Can You Use a Dishwasher With Well Water? (How?) & More!


When your only source of water is from the well, there is so much to consider as regards the continual usage of the water, the consequences that come with continued usage, or finding ways to mitigate the effects of the water type until a permanent solution is found.

In this article, we are explaining using a dishwasher when well water is the only source of water supply and the steps you can take to mitigate the effects it could have on your dishes and health, in general.

Can You Use a Dishwasher With Well Water?

Using well water for dishwashers is not advisable as it brings sand particles that filters can’t catch many times. Also, this water is hard and tends to leave films and stains on your dishes.

1- Well water is pumped out of the underground source, maybe a river, spring, lake, and sometimes an aquifer (naturally occurring underground stores of water that receives rainwater which seeps through the uses).

Because this water comes from the ground, the pumping action brings in a lot of particles such as sand which are of course very tiny that not all filters can catch.

It is therefore recommended to check well water regularly if you use it for drinking, cooking, washing cars and lawns, to mention but just a few.

This is why it is advisable to use Dishwasher filters. Not only do they solve the issues of filtering particles from well water, but some also have inhibitors to combat hard water and cloudy build-up in dishes.

2- Another reason Well water is not ideal for dishwashers is that well water is not often hot and this makes it difficult to dissolve detergent. If detergents are not well dissolved in water, they leave behind filming on dishes.

Effects of Using a Dishwasher with Well Water!

1- Utensils & Dishes get Cloudy

Hard water, which contains mineral salt such as magnesium and calcium appears as a reddish-brown stain on enameled surfaces.

Hard water well loaded with minerals such as calcium and magnesium also leaves a chalky residue on home appliances and other surfaces it touches, resulting in cloudy glasses.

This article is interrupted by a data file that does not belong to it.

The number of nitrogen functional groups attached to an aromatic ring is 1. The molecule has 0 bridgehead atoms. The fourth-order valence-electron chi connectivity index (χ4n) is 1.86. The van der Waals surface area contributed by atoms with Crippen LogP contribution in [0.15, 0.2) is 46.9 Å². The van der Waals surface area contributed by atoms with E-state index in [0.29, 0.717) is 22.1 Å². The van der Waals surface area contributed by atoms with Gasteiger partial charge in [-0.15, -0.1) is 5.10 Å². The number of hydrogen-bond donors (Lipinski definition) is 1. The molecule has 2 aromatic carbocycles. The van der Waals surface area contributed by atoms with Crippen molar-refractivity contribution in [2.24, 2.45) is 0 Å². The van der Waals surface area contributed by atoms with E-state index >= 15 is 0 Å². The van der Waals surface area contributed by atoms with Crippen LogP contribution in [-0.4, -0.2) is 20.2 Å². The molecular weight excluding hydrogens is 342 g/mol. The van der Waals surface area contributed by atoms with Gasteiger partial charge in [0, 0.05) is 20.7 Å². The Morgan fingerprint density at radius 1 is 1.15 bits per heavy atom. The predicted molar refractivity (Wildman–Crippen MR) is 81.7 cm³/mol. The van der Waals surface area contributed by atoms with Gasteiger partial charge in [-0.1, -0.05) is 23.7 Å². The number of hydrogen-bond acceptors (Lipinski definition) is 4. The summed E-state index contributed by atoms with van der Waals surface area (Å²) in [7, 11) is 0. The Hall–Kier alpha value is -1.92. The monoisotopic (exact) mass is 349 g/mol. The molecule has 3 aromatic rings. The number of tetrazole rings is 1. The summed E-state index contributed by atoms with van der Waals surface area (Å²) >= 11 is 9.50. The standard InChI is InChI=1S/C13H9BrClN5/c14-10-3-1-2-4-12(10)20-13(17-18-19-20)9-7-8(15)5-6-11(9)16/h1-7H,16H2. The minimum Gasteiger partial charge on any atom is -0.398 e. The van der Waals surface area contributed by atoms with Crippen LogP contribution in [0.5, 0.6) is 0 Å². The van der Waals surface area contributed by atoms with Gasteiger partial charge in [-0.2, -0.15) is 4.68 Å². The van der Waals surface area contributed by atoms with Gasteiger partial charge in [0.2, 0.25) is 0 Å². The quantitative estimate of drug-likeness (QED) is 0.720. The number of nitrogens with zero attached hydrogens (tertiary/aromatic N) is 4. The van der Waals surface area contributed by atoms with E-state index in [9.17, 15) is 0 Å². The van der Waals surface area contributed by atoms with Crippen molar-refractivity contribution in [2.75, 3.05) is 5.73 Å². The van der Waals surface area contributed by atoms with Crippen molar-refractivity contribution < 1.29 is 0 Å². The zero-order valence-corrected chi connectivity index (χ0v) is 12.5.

Although, water hardness caused by calcium bicarbonate is considered temporary because heating the water detoxifies and converts bicarbonate into insoluble carbonate. Any other salt hardness is therefore regarded as permanent.

Note: Both tap and well water can be hard.

2- Hard Water Spots, discoloration & Rust

Hard Water also causes discoloration, rust, and stains on your appliances and dishes. Using well water or hard water leaves mineral deposits on your vessels.

These deposits can oxidize the surface leaving rust behind. The glassware is perpetually rendered faint and vague.

3- Reduced Efficiency of Dishwasher

To fight off the hard water effect, use a dishwasher detergent. These detergents are usually formulated with water softeners to help break down hard water. These are able to clear the dishes and utensils of any cloudiness, film, or other actions of hard water.

The Kind of Water That is Suitable for Dishwasher!

1- Soft warm water

Soft water is mainly used for getting good cleaning results. Use soft water and lime to prevent or solve the issue of spots and white limescale appearing on dishes after being washed.

2- Hot Water

Using hot water while washing dishes is very important because it helps kill germs. People like the aged and little children have more tendency to be affected by using contaminated water for day to day activities.

How Do I Know If I Have Hard Water?

1- Use Water Hardness Test Strip

Using a water hardness strip is the easiest method of checking water hardness.